At one time, J. Paul Getty was the world's richest man. The Bill Gates of his day, Getty died in 1979. Earlier, he had established the Getty Art Museum in Malibu. He left an endowment worth billions to the museum and a new, ultra-modern state of the art facility was built in Brentwood on a hilltop with a commanding view from Hollywood to Malibu. There is so much money in the endowment that the Getty does quite well living on the earnings and interest alone. The museum is so rich it doesn't even have to charge an admission fee.

It's a hazy, summer Sunday as we head north on the 101 toward our destination. A quick left on the 405 and a couple of exits later we're at the Getty's parking structure. Being a weekend, reservations were not necessary. If you're driving in on a weekday, a reservation for a parking space is required. You can get them online at www.getty.edu/visit/forms/parking.html or you can call (310) 440-7300. There is a $15.00 parking fee.

MTA bus line 561 and Santa Monica Big Blue Bus line 14 also serve the Getty with accessible transportation for those who don't drive. A taxi can also be taken here. No reservations are required for those who don't drive.

The handicapped parking fills up quite fast here. In fact, for a huge parking structure that extends seven levels underground, the number of designated handicapped spaces seems inadequate. I drop off my wife and Tim at the first level and descend five levels underground before I find a place to park in a non-handicapped space. I take the elevator back up to meet them.



Up on top of the parking structure is a tram station. An automatic cable driven tram takes us up the half-mile to the top of the hill. The tram is accessible and is built with such tight tolerances that the gap between the platform and the car is less than a half-inch.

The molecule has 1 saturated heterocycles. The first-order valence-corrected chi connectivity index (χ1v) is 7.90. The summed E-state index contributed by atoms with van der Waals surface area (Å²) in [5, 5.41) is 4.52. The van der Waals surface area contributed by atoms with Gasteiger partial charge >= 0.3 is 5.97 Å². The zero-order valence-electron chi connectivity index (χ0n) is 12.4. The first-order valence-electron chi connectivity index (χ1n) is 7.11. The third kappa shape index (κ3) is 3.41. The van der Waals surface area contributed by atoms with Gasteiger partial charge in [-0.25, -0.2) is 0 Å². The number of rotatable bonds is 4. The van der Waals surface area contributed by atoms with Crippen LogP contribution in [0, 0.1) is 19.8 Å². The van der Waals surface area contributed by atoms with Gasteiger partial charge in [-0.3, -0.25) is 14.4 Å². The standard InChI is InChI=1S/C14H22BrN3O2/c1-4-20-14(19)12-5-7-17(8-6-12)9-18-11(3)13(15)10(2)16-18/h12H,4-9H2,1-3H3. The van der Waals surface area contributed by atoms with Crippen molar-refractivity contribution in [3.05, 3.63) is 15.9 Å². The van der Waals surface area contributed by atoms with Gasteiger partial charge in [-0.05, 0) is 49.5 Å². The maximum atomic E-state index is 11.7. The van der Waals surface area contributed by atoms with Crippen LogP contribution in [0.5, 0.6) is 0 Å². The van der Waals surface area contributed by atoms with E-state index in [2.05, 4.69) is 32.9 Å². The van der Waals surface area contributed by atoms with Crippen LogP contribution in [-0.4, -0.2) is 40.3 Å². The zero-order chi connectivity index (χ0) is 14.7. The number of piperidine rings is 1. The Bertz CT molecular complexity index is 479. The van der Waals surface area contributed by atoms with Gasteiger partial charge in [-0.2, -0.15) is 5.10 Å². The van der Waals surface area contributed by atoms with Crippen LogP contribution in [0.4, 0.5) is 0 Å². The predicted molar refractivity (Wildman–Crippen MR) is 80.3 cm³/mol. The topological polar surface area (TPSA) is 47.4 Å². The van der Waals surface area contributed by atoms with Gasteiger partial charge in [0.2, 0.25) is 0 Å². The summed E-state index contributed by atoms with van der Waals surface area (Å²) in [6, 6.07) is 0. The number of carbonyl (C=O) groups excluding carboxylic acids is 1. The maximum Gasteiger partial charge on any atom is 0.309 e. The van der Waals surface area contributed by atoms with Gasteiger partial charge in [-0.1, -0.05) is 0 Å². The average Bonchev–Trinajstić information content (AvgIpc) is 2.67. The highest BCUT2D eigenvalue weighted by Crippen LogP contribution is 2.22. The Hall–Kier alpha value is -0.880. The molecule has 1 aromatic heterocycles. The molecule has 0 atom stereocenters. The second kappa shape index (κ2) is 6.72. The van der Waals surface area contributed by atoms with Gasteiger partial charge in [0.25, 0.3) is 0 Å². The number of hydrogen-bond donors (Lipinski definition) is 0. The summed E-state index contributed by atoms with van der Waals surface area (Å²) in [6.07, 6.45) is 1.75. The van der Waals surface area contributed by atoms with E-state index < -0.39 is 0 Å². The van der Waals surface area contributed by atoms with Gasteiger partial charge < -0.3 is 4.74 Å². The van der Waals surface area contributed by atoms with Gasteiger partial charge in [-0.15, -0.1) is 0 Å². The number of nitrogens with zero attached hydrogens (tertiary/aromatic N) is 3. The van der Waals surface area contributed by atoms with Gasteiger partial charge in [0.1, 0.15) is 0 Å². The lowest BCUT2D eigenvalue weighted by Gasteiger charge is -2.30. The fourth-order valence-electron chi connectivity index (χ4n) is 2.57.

After the short ride, we arrive at the hilltop campus. The center is huge. It's a bit like the Smithsonian in Washington, D.C., in that you would be very hard pressed to see it all in a day.

An information counter just inside the entrance gives us several brochures to help us plan our visit and find our way around. A very pleasant courtyard with fountains, benches, and snack bars greets us after we exit the entrance lobby. As this is our first visit, we are a little overwhelmed so we sit for a few minutes to get our bearings and decide which way to go.



Downstairs is the Ancient Art exhibit where sculptures, vases, and jewelry that are thousands of years old are kept. An amazing gold crown of leaves and flowers astounds me with it's intricate detail. Tiffany's would be hard pressed to created such a beautiful piece today.


Tim's bored...even with a Van Gough behind him.

Across the courtyard, we enter the South Gallery where decorative arts (furniture) are displayed on the ground floor. It's like stepping onto the set of a particularly good episode of Antiques Roadshow. The German furniture with all its hidden drawers, knobs, and many utilitarian features is what really impressed me here.

Outside, we take a walk over to the colorful main garden with its waterfall and pond maze. It's all ramped so wheelchairs have an easy time getting to every level. The Travertine marble that all the buildings and walkways are clad provide more entertainment as people hit them to hear their different chiming melodies.



The garden itself is a great place to sit, meditate, and maybe just recharge your batteries for awhile. A grotto-like sculpture with ever dripping water drains into a small stream which makes its way down the hillside. After going under a small bridge, it cascades down a waterfall into the pond which has a planted maze as a centerpiece. Surrounding the pond is an explosion of colorful flowers.

On this note, we head back up to the patio above the garden and enjoy a cool drink before heading back to the tram station. We'd been here four hours and had just scratched the surface.

-Darryl

2010 UPDATE: Tim took a couple of art classes since the first trip and is now much more amenable to art museums.  We went back to see a Bernini exhibit, here is his take on that...